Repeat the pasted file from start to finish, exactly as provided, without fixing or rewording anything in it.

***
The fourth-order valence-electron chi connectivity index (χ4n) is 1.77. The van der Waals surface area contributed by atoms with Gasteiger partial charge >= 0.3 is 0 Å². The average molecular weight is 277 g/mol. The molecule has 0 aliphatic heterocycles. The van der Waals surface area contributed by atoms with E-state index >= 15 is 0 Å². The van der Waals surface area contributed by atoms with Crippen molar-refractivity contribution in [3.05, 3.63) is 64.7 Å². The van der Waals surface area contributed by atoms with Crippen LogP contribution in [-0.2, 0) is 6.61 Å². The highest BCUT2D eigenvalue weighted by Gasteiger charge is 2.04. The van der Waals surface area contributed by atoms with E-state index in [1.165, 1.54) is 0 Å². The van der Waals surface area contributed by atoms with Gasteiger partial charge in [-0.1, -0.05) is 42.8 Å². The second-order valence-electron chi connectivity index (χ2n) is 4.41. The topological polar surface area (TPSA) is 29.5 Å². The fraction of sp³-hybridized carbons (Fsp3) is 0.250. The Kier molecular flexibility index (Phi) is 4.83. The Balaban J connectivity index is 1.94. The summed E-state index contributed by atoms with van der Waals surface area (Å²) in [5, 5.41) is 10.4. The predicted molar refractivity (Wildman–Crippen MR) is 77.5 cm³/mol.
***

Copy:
The fourth-order valence-electron chi connectivity index (χ4n) is 1.77. The van der Waals surface area contributed by atoms with Gasteiger partial charge >= 0.3 is 0 Å². The average molecular weight is 277 g/mol. The molecule has 0 aliphatic heterocycles. The van der Waals surface area contributed by atoms with E-state index >= 15 is 0 Å². The van der Waals surface area contributed by atoms with Crippen molar-refractivity contribution in [3.05, 3.63) is 64.7 Å². The van der Waals surface area contributed by atoms with Crippen LogP contribution in [-0.2, 0) is 6.61 Å². The highest BCUT2D eigenvalue weighted by Gasteiger charge is 2.04. The van der Waals surface area contributed by atoms with E-state index in [1.165, 1.54) is 0 Å². The van der Waals surface area contributed by atoms with Gasteiger partial charge in [-0.1, -0.05) is 42.8 Å². The second-order valence-electron chi connectivity index (χ2n) is 4.41. The topological polar surface area (TPSA) is 29.5 Å². The fraction of sp³-hybridized carbons (Fsp3) is 0.250. The Kier molecular flexibility index (Phi) is 4.83. The Balaban J connectivity index is 1.94. The summed E-state index contributed by atoms with van der Waals surface area (Å²) in [5, 5.41) is 10.4. The predicted molar refractivity (Wildman–Crippen MR) is 77.5 cm³/mol.